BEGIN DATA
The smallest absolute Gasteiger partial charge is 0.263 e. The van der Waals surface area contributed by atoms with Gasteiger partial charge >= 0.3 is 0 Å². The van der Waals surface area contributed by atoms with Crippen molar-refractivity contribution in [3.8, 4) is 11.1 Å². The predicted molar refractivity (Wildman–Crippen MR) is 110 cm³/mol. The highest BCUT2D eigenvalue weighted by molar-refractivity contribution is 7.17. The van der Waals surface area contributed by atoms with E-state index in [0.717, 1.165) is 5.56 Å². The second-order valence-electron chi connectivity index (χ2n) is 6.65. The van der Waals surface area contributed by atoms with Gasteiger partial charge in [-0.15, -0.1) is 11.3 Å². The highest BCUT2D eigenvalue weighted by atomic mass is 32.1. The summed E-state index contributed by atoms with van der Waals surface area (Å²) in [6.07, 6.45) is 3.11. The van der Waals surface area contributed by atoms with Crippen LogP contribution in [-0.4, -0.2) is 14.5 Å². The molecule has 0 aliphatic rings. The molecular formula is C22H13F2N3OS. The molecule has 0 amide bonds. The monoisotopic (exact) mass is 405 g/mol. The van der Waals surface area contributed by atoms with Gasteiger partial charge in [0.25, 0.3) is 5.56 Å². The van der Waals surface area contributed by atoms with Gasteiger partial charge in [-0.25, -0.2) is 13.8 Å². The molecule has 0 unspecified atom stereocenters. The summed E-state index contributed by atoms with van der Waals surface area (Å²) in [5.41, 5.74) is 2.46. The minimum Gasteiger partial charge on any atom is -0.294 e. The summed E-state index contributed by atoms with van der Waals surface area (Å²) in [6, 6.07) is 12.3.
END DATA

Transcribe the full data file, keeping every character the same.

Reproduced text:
The smallest absolute Gasteiger partial charge is 0.263 e. The van der Waals surface area contributed by atoms with Gasteiger partial charge >= 0.3 is 0 Å². The van der Waals surface area contributed by atoms with Crippen molar-refractivity contribution in [3.8, 4) is 11.1 Å². The predicted molar refractivity (Wildman–Crippen MR) is 110 cm³/mol. The highest BCUT2D eigenvalue weighted by molar-refractivity contribution is 7.17. The van der Waals surface area contributed by atoms with E-state index in [0.717, 1.165) is 5.56 Å². The second-order valence-electron chi connectivity index (χ2n) is 6.65. The van der Waals surface area contributed by atoms with Gasteiger partial charge in [-0.15, -0.1) is 11.3 Å². The highest BCUT2D eigenvalue weighted by atomic mass is 32.1. The summed E-state index contributed by atoms with van der Waals surface area (Å²) in [6.07, 6.45) is 3.11. The van der Waals surface area contributed by atoms with Crippen LogP contribution in [-0.4, -0.2) is 14.5 Å². The molecule has 0 aliphatic rings. The molecular formula is C22H13F2N3OS. The molecule has 0 amide bonds. The monoisotopic (exact) mass is 405 g/mol. The van der Waals surface area contributed by atoms with Gasteiger partial charge in [0.25, 0.3) is 5.56 Å². The van der Waals surface area contributed by atoms with Gasteiger partial charge in [-0.25, -0.2) is 13.8 Å². The molecule has 0 unspecified atom stereocenters. The summed E-state index contributed by atoms with van der Waals surface area (Å²) in [5.41, 5.74) is 2.46. The minimum Gasteiger partial charge on any atom is -0.294 e. The summed E-state index contributed by atoms with van der Waals surface area (Å²) in [6, 6.07) is 12.3.